MOUNTAIN BIKERS' CODE
The following Mountain Bikers’ Code has been developed by the Mountain Bike Association of New Zealand (MTBNZ) in co-operation with key stakeholders including the Department of Conservation.
Stay in control, so you can safely avoid others and keep yourself intact.
Give way to walkers.
Use a bell or greeting when approaching others. Most negative feedback from walkers on shared-use tracks concerns being surprised by bikers approaching without warning.
Ride shared-use tracks in small groups. A ‘bike-train’ with a dozen riders displaces other users. A better number is 6–8, or less.
Be patient behind slower riders and pull over where practical to let faster riders pass.
Respect the rules
Ride only where permitted – keep off closed tracks, including those that are seasonally closed to protect the surface or minimise conflict with other users.
Be prepared (take food, water, tools, first aid and warm clothes) and plan for the unexpected (a change in the weather, an accident or getting lost).
Leave gates as you find them – either open or closed to keep stock where they are intended to be.
Respect the track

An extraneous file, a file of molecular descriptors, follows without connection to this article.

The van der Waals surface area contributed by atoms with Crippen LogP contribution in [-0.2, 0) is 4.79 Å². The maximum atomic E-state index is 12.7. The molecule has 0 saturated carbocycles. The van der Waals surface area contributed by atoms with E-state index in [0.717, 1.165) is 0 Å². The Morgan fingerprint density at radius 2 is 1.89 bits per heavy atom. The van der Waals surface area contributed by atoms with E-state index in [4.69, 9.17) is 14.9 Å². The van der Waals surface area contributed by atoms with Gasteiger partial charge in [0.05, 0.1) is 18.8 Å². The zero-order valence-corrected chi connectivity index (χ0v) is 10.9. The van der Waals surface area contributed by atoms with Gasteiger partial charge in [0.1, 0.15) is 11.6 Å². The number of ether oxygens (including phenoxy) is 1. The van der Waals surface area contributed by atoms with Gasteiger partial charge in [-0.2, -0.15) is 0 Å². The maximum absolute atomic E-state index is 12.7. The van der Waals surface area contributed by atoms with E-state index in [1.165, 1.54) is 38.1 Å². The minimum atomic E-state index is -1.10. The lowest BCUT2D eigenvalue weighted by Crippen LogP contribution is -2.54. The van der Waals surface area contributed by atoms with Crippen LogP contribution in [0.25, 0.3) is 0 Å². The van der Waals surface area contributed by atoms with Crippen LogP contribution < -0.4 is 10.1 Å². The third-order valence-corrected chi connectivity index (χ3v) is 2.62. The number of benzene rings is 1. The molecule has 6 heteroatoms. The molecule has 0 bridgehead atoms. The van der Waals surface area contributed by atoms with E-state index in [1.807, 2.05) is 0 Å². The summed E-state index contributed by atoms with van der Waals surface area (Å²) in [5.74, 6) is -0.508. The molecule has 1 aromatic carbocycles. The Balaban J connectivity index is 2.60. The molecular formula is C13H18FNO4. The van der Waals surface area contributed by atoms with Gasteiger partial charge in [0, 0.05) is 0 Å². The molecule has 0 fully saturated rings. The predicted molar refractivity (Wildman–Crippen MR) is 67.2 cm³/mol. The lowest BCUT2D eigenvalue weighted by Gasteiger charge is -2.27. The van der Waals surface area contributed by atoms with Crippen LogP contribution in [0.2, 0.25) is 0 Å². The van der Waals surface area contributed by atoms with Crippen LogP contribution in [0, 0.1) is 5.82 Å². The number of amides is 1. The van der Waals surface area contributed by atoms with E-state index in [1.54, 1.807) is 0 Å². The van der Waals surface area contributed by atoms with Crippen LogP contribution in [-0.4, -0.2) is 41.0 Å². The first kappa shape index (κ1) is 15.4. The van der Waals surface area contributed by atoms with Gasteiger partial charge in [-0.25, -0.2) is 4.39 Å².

Don’t skid, cut corners or make new lines. Skidding creates water channels that cause erosion (use both brakes to slow down as you approach corners). Cutting corners is cheating and damages fragile ecosystems.
Avoid riding in the mud and rain, where possible. Both bikes and walkers damage soft, wet tracks.
Take your rubbish home – leave only tyre prints.
Clean your bike to prevent spreading weeds like gorse and didymo.
Respect public access easements
Some mountain bike rides travel along public access easements through private land. All easements and tracks are well marked.
Stay on the public easement track.
Leave gates as you find them.
Do not disturb stock – cycle slowly through livestock areas.
Sharing the Road
Follow the road rules – stop for red lights and at pedestrian crossings.
Ride predictably, in a straight line and signal your intentions clearly in advance.
Ride no more than two abreast and only where safe and appropriate.
Try not to slow the flow of traffic – where practical pull over to let vehicles pass.
Courtesy works – a wave and a smile to other road users will help foster a more positive attitude to cyclists and vice versa.
You may also wish to read our Staying Safe section.